Full press release coming soon.
UCSD Student Organizations:
Arab Student Union
Black Student Union
Haiti Emergence Action Team
Muslim Student Association
One Earth One Justice
Schools for Schools
Student Sustainability Collective
Students Take Action Now Darfur
Students for Barack Obama
Students for Civil Rights in Iran
Students for Justice in Palestine
UCSD Faculty and Staff:
Chang, Edmond (History)
Frank, Ross (Ethnic Studies)
Kheshti, Roshanak (Ethnic Studies)
Linton, April (Sociology)
Prestholdt, Jeremy (History)
Saier, Milton (Biology)
Evans, Ivan (Sociology)
Anna Baltzer (Jewish Human Rights Activist)
Fr. Bill O’Donnell (St. Joseph the Worker Church, Berkeley)
Hedy Epstein (Holocaust survivor)
Jody Williams (Nobel Peace Laureate, USA)
Mairead Maguire (Nobel Peace Laureate, Ireland)
Noam Chomsky (Professor, MIT)
Rigoberta Menchu Tum (Nobel Peace Laureate, Guatemala)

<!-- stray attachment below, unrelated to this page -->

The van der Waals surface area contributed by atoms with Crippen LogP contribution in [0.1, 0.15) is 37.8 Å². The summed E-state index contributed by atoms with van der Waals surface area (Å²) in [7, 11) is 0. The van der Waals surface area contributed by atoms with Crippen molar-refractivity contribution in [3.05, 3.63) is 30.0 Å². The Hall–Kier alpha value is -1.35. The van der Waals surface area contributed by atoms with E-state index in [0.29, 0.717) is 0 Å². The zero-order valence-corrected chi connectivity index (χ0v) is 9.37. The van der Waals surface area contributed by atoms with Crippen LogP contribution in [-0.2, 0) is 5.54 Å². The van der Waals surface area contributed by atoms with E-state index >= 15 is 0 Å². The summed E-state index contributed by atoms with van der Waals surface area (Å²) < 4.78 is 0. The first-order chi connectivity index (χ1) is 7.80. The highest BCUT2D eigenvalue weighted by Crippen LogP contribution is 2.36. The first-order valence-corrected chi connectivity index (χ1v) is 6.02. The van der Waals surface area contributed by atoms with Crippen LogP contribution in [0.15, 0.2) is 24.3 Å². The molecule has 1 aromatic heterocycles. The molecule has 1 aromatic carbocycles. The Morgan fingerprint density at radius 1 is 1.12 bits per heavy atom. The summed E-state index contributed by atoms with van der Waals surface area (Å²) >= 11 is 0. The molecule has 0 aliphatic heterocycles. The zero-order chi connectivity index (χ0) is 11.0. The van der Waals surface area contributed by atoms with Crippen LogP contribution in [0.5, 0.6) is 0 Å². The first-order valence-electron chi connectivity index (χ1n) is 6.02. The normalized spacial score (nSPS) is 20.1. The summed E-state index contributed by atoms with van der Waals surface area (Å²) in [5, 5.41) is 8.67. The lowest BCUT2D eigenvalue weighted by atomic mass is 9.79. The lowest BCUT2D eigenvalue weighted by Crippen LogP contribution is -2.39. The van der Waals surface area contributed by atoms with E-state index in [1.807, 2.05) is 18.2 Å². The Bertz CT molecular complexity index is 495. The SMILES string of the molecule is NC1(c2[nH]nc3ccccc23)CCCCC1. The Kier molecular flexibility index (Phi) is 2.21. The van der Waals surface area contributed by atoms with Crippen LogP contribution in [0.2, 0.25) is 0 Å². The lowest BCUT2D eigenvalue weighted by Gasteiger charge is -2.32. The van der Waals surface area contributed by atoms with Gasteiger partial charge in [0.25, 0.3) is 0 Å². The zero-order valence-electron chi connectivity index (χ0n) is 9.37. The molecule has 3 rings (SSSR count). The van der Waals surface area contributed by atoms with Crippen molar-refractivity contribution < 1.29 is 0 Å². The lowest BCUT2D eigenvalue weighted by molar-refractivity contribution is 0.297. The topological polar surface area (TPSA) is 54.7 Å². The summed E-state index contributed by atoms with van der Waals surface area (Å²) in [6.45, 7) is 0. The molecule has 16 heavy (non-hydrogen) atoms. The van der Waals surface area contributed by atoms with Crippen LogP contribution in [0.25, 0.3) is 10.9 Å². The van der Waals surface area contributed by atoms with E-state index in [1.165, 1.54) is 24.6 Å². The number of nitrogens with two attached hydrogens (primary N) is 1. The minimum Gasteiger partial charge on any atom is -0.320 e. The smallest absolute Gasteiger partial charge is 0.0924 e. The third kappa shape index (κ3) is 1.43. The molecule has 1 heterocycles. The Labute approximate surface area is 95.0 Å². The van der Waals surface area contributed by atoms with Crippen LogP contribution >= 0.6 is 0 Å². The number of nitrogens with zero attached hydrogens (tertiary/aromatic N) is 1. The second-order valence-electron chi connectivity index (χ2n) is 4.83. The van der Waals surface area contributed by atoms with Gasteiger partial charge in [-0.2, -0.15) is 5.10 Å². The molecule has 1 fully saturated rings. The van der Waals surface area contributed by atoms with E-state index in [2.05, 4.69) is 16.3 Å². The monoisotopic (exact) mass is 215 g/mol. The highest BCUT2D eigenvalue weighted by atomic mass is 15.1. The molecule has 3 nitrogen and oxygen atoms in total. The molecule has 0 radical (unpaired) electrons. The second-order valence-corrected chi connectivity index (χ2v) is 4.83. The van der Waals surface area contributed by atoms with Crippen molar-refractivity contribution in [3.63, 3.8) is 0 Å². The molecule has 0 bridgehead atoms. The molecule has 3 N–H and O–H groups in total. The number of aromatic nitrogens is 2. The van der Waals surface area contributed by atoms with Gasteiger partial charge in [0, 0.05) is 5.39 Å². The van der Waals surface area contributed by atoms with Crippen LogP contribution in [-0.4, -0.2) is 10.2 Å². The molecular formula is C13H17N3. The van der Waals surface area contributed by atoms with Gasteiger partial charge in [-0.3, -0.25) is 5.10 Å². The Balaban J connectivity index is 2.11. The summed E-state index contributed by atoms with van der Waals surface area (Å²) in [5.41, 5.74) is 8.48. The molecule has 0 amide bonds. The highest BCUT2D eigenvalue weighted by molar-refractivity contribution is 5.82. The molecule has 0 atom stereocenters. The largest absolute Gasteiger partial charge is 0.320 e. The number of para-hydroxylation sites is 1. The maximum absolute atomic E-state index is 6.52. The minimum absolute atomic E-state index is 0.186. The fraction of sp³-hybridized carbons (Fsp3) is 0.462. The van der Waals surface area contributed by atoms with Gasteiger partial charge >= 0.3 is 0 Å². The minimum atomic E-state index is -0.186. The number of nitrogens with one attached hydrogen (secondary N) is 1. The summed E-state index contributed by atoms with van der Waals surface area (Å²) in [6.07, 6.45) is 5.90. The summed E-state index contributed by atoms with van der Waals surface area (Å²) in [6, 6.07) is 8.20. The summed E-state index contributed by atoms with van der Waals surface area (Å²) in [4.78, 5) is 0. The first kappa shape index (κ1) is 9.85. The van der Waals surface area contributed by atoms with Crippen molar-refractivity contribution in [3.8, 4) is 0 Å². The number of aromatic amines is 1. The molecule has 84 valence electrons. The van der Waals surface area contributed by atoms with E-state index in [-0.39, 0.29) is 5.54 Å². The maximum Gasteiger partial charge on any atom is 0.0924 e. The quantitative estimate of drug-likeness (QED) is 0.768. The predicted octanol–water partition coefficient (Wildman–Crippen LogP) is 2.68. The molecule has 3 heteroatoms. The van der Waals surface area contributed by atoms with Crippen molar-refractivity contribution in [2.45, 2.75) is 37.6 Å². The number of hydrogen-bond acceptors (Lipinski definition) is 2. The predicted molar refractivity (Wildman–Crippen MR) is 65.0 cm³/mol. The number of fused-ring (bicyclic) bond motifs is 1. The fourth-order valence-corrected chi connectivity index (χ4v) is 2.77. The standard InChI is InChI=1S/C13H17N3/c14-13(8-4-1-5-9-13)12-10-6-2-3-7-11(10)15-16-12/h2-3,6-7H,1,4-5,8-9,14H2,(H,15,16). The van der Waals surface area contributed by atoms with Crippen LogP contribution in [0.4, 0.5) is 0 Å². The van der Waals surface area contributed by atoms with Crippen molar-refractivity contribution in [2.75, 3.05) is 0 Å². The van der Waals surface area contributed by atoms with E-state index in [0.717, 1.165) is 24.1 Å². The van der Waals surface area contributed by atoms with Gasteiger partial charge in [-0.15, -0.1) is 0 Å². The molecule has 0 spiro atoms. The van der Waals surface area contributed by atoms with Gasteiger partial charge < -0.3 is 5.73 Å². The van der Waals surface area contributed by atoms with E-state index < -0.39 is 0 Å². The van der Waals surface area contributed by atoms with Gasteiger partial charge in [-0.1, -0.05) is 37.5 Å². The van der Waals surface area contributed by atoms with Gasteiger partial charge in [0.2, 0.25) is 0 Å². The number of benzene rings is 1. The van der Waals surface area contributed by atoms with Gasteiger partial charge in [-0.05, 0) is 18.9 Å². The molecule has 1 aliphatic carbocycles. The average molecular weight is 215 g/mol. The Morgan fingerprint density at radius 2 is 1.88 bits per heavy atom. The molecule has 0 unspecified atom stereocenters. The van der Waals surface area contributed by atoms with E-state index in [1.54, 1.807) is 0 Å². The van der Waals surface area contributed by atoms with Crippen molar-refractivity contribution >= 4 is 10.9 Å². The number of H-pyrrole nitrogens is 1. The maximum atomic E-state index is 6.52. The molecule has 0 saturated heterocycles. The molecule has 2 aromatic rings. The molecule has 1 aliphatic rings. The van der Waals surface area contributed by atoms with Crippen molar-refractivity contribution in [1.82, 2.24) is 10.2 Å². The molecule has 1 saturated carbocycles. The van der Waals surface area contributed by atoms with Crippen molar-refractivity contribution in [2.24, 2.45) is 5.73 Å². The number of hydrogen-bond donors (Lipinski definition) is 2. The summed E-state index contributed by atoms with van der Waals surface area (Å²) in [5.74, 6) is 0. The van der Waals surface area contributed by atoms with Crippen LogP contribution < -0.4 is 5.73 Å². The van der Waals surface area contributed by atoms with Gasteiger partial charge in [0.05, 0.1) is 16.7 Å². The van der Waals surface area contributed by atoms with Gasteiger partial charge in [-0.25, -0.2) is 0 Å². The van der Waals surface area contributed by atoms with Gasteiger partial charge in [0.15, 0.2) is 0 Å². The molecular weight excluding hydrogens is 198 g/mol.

Roger Hill (Director Mental-Rev Productions)
Roger Waters (Pink Floyd member)
Shirin Ebadi (Nobel Peace Laureate, Iran)
Al Awda (USA)
American Muslims for Palestine (USA)
Arab Resource Organization Center
Arab Youth for Palestine (Valdivia, Chile)
Association for Muslim Professional Development
Associations in Friendship with the Palestinian People (Catalonia, Spain)
BOYCOTT Supporting the Palestinian BDS Call from Within (Israel)
Berkeley Women in Black
British Committee for the Universities of Palestine (UK)
Cambridge Palestine Solidarity Campaign (UK)
Camden Palestine Solidarity Campaign (UK)
Campus Radical Women
Coalition of Women for Peace (Israel)
European Jews for a Just Peace (Europe)
Faculty for Israeli-Palestinian Peace
Flashpoint radio program on KPFA 94.1FM
Friends of SABEEL North America Church
Goldsmiths Student Union (London)
Gush Shalom Israeli Peace Bloc (Israel)
Hithabrut – Tarabut Arab–Jewish Movement for Social & Political Change (Israel)
If Americans Knew
Independent Jewish Voices (Canada)
International Jewish Anti-Zionist Network
International Solidarity Movement
Jewish Voices for Peace
Jews for Boycotting Israeli Goods
Leeds Palestine Solidarity Campaign (UK)
Meiklejohn Civil Liberties Institute
Middle East Children’s Alliance